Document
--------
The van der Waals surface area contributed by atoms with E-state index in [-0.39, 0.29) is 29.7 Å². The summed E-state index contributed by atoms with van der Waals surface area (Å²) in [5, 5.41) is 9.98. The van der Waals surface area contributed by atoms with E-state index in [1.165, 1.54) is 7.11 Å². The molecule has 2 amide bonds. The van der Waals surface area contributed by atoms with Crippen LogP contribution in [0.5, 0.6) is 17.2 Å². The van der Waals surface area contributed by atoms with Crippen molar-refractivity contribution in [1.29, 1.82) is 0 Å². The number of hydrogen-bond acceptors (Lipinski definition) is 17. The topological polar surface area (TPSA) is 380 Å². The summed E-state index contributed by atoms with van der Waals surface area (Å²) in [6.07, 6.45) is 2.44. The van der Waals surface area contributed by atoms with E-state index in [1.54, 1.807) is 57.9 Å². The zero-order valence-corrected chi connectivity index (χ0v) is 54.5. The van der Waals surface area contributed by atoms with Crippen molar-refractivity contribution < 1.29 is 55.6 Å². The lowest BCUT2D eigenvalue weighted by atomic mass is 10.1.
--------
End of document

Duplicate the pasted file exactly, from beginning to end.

The van der Waals surface area contributed by atoms with E-state index in [-0.39, 0.29) is 29.7 Å². The summed E-state index contributed by atoms with van der Waals surface area (Å²) in [5, 5.41) is 9.98. The van der Waals surface area contributed by atoms with E-state index in [1.165, 1.54) is 7.11 Å². The molecule has 2 amide bonds. The van der Waals surface area contributed by atoms with Crippen LogP contribution in [0.5, 0.6) is 17.2 Å². The van der Waals surface area contributed by atoms with Crippen molar-refractivity contribution in [1.29, 1.82) is 0 Å². The number of hydrogen-bond acceptors (Lipinski definition) is 17. The topological polar surface area (TPSA) is 380 Å². The summed E-state index contributed by atoms with van der Waals surface area (Å²) in [6.07, 6.45) is 2.44. The van der Waals surface area contributed by atoms with E-state index in [1.54, 1.807) is 57.9 Å². The zero-order valence-corrected chi connectivity index (χ0v) is 54.5. The van der Waals surface area contributed by atoms with Crippen molar-refractivity contribution < 1.29 is 55.6 Å². The lowest BCUT2D eigenvalue weighted by atomic mass is 10.1.